|WE'LL ALWAYS HAVE SUMMER|
Simon & Schuster Children's Publishing
I'm a little torn by this book. Picking up two years after the end of It's Not Summer Without You, Belly and Jeremiah are now established as a couple and Conrad is on the other side of the country. However, when Belly and Jeremiah decide to get married at the end of the summer, Conrad realizes that he's losing Belly for good. Whereas in the second book there were chapters told from Jeremiah's POV, this time Conrad had a few chapters from his perspective. As with Jeremiah's chapters before, I loved this and really think it lent more understanding to Conrad's character and some of his past actions.
This book - at least in the beginning - was so different from the previous two Summer books. It begins with Belly, Jeremiah, and Taylor (Belly's best friend) at college and it takes quite a while for the setting to even approach the beach. Because of this and the fact that for so long Conrad wasn't around, the book felt off-kilter to me. I love Belly and Jeremiah, of course, but so much of this book took place during their "normal" lives which took away some of the spark that these books have. The real story, for me, began when Belly, Jeremiah, and Conrad ended up at the beach house as Belly and Jeremiah plan their end-of-summer wedding. Conrad's feelings for Belly make it difficult for him to be around the happy couple even as Belly, having moved on from him, is completely oblivious.
There were a few things here that disappointed me, if I'm being honest. While Jeremiah was always a carefree, goofy guy, that's taken to an extreme in this book as he becomes a total frat boy. Previously he was sweet and responsible, however he seems to have morphed into a more uncaring character. At many points during the book I sat there wondering what had happened to sweet, wonderful Jeremiah, and I felt as if the author had made him less likable for the sake of the love triangle, in order to show Conrad in a better light and put the Jeremiah/Belly relationship in question. I missed the old Jeremiah and was disappointed with his character this time around. I often felt that Jeremiah and Belly, though I'd been rooting for them to get together, lacked chemistry.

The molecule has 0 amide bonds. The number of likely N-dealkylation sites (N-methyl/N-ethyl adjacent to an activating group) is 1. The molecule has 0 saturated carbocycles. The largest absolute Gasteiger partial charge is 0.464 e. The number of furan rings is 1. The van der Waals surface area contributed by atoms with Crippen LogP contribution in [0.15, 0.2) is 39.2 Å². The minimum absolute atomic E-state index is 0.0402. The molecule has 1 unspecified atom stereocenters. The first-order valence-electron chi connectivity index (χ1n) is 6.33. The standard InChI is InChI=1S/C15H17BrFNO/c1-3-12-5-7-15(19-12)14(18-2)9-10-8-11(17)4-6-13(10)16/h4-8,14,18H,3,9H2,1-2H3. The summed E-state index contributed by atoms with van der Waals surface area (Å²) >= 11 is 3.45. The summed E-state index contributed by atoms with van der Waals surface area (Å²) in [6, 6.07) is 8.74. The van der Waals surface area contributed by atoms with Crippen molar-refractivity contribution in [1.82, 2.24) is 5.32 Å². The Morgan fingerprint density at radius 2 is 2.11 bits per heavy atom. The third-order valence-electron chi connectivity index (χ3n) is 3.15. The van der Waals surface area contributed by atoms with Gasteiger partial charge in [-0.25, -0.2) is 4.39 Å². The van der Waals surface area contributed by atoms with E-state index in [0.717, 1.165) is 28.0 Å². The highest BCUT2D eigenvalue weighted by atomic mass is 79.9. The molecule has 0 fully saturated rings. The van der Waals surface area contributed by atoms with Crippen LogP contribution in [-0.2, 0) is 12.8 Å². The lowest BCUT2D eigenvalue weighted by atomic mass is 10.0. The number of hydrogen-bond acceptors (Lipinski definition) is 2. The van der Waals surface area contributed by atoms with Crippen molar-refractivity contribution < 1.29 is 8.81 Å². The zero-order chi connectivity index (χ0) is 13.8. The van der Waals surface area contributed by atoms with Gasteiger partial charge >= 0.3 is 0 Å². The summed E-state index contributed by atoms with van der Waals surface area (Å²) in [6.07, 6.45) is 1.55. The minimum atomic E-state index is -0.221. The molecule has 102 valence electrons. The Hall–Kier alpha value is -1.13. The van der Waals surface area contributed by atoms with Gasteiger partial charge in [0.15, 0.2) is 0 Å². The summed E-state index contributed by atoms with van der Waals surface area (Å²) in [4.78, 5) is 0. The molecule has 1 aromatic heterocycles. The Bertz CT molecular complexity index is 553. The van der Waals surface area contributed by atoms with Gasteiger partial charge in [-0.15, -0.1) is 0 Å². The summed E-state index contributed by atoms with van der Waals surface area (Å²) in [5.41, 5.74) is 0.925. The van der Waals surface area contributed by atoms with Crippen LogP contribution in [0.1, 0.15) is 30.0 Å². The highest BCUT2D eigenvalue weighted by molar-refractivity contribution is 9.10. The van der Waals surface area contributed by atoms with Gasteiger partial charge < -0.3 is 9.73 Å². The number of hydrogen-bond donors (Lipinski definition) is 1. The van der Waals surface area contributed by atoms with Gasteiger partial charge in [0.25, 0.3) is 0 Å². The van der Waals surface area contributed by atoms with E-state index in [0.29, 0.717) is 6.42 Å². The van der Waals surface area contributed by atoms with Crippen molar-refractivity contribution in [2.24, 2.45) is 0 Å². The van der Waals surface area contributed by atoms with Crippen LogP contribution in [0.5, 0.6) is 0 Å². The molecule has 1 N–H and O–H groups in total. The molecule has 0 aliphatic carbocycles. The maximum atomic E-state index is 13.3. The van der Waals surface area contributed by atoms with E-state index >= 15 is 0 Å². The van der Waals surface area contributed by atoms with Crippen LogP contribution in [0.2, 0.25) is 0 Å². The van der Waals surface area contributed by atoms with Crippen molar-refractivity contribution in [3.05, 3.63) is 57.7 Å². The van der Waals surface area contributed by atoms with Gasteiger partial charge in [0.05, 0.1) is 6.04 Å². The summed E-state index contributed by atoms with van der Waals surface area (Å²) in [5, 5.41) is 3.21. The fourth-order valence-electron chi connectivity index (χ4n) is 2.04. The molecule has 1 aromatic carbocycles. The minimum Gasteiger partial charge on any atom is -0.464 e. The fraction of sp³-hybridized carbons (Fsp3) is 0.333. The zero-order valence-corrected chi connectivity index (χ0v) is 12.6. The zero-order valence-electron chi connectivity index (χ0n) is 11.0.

Belly's still naive, still stubborn, and once again it feels in some ways like she's trying to catch up to the boys. Or, in this case, keep them. Her summer family has dispersed with Conrad attending college in California and their summers at Cousins having fallen by the wayside. There's a nostalgia for the old days and while it often seems as if Belly might not feel it, it's shown in the characters' interactions and the infrequent flashbacks. The emotions here are just as crisp and all-consuming as they are in the previous books, a quality that I absolutely love. Belly's world has widened and no longer belongs only to her summer family but still the scenes with them are the sharpest and best in the book.
I feel compelled to mention that though this book had a few faults that bothered me, it was still excellent. The ending itself was absolutely perfect despite not being what I was expecting.